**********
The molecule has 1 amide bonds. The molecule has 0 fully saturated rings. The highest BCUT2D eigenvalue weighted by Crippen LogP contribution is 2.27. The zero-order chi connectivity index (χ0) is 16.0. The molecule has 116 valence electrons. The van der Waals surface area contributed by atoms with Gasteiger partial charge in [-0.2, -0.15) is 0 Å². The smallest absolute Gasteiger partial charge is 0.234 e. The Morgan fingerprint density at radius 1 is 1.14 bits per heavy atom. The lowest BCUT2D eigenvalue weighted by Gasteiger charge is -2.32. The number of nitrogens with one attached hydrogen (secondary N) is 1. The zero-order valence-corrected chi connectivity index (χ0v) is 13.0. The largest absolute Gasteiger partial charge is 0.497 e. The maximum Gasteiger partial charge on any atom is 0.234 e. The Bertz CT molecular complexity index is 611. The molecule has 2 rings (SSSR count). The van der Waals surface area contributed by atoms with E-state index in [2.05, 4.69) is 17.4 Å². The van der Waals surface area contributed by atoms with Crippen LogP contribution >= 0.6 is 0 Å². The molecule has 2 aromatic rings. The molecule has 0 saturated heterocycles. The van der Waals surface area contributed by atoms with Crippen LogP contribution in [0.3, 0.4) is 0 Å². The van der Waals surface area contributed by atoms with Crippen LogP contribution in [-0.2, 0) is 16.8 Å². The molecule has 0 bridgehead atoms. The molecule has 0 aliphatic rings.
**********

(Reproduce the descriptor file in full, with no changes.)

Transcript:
The molecule has 1 amide bonds. The molecule has 0 fully saturated rings. The highest BCUT2D eigenvalue weighted by Crippen LogP contribution is 2.27. The zero-order chi connectivity index (χ0) is 16.0. The molecule has 116 valence electrons. The van der Waals surface area contributed by atoms with Gasteiger partial charge in [-0.2, -0.15) is 0 Å². The smallest absolute Gasteiger partial charge is 0.234 e. The Morgan fingerprint density at radius 1 is 1.14 bits per heavy atom. The lowest BCUT2D eigenvalue weighted by Gasteiger charge is -2.32. The number of nitrogens with one attached hydrogen (secondary N) is 1. The zero-order valence-corrected chi connectivity index (χ0v) is 13.0. The largest absolute Gasteiger partial charge is 0.497 e. The maximum Gasteiger partial charge on any atom is 0.234 e. The Bertz CT molecular complexity index is 611. The molecule has 2 rings (SSSR count). The van der Waals surface area contributed by atoms with E-state index in [2.05, 4.69) is 17.4 Å². The van der Waals surface area contributed by atoms with Crippen LogP contribution >= 0.6 is 0 Å². The molecule has 2 aromatic rings. The molecule has 0 saturated heterocycles. The van der Waals surface area contributed by atoms with Crippen LogP contribution in [0.3, 0.4) is 0 Å². The van der Waals surface area contributed by atoms with Crippen LogP contribution in [-0.2, 0) is 16.8 Å². The molecule has 0 bridgehead atoms. The molecule has 0 aliphatic rings.